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Keywords: Social Sciences
Schools & their activities; special education
Issue Date: 2016
Publisher: Bahauddin Zakariya University Multan
Abstract: No one can ignore the importance of diagrams in the textbooks specifically for the children. In the present era of technology, the importance of diagrams has increased many folds due to presentation of diagrams in different dimensions like Three Dimensional (3 – D) diagrams. No worthwhile study has so far been conducted in Pakistan regarding any role of 3 – D diagrams in learning. The present study aims to determine the age categories of the Pakistani children / students of year 6 – 8 from which they understand 3 – D diagrams to minimum and maximum extent. So that, textbook writers, developers and publishers could be suggested for introducing 3 – D diagrams in the textbooks at a very particular age in near future for the children of year 6 - 8. In-time introduction of 3 – D diagrams can make the Pakistani children more compatible at national and international level in the present scenario. For this purpose a perception test was designed for Pakistani children on the basis of a model given by Nicholson and Seddon (1977). The test was administered twice for pilot study on the advice of the panel of experts. The finalized Urdu version of the test was administered to 7212 students of class II, III, and IV in 15 tehsils of five districts of Punjab after motivating the students by administering a standardized non-verbal test of Raven (1989). Out of 7212 students 1996 only were found within the prescribed range of the age of year 6 – 8. The selected students (1996) were classified into 13 different categories with respect to their age, sex, residential area, parental education and income. Each age-year was further distributed on month-wise bases. The scores obtained by the students in the perception test were interpreted as corresponding level of understanding of 3 – D diagrams after computing month-wise average scores of each category of year – 6, 7, and 8. Month-wise averages were also computed on sex-wise and students-wise bases (including both sexes i.e. boys + girls). This pattern of analysis was maintained for all types of distribution of the sample, such as residential area-wise, parental education and income-wise. Moreover, overall averages were also computed for all students, each year, and each sex and for all types of distribution of the sample. Significant or insignificant difference between the means of different distributions was also determined. Such as, significant difference in understanding was recorded between rural boys and rural girls. The statistical analysis pointed out a low level understanding of 3 – D diagrams due to minimum average scores obtained by all the three age groups which reflected that the perception test was slightly difficult test. A similar pattern of better but gradual increased understanding was recorded in overall average scores obtained by the students xvii of year 6 – 8. Similar pattern of slightly better understanding of 3 – D diagrams was also reflected due to relatively higher scores obtained by the sampled rural students from year 6 – 8. Gradually decreasing overall average scores reflected a gradually decreasing trend of low understanding by all the three age groups of urban boys. Age-wise a gradual increase in understanding of 3-D diagrams was also recorded among sampled students, boys and girls of year 6 and 7. Average scores of boys and girls of year 6 and 7 reflected that understanding of girls about 3 – D diagrams was comparatively better than the understanding of the boys of the same age groups. Overall average scores of the students from uneducated families reflected slightly better understanding than that of the students from educated families. Overall average scores of the students from above average income group families reflected slightly better understanding than the students from below average income group families. Z test highlighted significant differences between the mean scores of rural boys vs. rural girls, urban boys vs. urban girls of year – 7; and total boys vs. total girls. The results of item analysis proved the effectiveness of all distracters of the perception test. Only two items were not differentiating between high achievers and low achievers. All of the items need to be re-arranged logically with respect to the vales of ‘p’, few difficult items can be replaced with easy items age-wise allocated items be administered for standardization. After rearranging the sequence of the items, two most difficult and two easiest items should be dropped and rest of the thirty six items should be classified into three age groups equally. First twelve items should be allocated for year – 6 next twelve for year – 7, and last twelve for year – 8.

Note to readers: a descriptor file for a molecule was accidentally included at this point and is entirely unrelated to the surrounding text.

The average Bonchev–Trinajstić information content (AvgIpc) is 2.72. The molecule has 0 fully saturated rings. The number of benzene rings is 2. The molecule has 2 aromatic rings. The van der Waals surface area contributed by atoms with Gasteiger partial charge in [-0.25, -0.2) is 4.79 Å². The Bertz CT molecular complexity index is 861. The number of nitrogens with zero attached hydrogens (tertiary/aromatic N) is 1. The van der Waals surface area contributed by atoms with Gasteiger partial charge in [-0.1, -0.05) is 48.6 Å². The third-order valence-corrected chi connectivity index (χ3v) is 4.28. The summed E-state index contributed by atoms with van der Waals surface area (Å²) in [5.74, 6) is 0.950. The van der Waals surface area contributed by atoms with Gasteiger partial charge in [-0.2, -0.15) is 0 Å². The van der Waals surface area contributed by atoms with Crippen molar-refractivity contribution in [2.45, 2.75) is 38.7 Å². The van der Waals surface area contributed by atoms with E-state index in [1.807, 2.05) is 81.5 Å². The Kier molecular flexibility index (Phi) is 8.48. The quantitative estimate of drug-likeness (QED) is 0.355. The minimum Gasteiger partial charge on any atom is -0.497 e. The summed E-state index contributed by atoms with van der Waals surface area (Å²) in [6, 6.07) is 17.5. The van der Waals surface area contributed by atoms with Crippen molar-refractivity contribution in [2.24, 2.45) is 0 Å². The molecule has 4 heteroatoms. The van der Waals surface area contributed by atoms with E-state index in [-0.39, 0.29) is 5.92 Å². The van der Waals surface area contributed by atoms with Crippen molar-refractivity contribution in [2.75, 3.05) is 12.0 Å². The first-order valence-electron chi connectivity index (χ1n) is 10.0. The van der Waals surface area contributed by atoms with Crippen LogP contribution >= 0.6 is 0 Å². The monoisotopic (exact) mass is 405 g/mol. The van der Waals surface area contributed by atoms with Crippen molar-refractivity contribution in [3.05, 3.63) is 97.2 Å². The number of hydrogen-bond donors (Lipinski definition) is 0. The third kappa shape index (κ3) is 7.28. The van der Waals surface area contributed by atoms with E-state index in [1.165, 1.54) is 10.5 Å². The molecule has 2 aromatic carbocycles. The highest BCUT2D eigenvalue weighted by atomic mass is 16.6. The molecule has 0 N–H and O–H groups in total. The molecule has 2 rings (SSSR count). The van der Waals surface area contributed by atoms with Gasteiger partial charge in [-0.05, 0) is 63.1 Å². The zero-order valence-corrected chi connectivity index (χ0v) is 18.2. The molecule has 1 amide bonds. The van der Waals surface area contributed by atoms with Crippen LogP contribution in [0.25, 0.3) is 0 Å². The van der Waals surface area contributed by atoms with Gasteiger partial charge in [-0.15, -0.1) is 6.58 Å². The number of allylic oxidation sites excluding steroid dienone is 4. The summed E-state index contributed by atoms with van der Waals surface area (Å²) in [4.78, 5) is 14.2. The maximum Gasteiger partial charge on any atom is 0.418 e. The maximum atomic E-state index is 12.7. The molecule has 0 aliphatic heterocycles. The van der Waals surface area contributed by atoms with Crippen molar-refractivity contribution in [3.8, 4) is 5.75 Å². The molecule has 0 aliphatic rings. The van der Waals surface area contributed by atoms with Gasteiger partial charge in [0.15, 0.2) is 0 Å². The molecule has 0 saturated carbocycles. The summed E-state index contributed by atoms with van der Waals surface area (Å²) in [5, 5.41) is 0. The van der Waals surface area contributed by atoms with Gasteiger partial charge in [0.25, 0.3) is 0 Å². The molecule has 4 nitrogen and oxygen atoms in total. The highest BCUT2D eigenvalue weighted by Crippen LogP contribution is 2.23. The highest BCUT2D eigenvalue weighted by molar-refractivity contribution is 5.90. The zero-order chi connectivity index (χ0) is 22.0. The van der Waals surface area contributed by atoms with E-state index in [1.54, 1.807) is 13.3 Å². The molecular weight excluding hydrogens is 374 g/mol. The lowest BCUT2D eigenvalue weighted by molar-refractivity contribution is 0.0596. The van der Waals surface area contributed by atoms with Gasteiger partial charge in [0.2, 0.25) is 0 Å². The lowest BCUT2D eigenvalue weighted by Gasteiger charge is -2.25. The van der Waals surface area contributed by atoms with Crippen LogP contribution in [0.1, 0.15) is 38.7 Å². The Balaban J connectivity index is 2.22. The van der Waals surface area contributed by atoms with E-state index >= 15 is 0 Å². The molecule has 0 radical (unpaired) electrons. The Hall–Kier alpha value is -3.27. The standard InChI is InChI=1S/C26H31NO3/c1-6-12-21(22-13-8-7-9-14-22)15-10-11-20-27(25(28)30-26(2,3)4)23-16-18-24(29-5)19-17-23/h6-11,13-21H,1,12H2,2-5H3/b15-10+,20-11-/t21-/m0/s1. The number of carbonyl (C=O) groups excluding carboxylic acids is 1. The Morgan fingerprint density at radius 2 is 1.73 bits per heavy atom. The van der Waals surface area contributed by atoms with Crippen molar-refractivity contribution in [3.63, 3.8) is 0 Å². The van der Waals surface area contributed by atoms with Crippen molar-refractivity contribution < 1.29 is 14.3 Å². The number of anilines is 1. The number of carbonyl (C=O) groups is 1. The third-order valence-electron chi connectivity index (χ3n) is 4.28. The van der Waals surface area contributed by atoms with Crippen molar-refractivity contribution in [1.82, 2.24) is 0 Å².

Appears in Collections:PhD Thesis of All Public / Private Sector Universities / DAIs.

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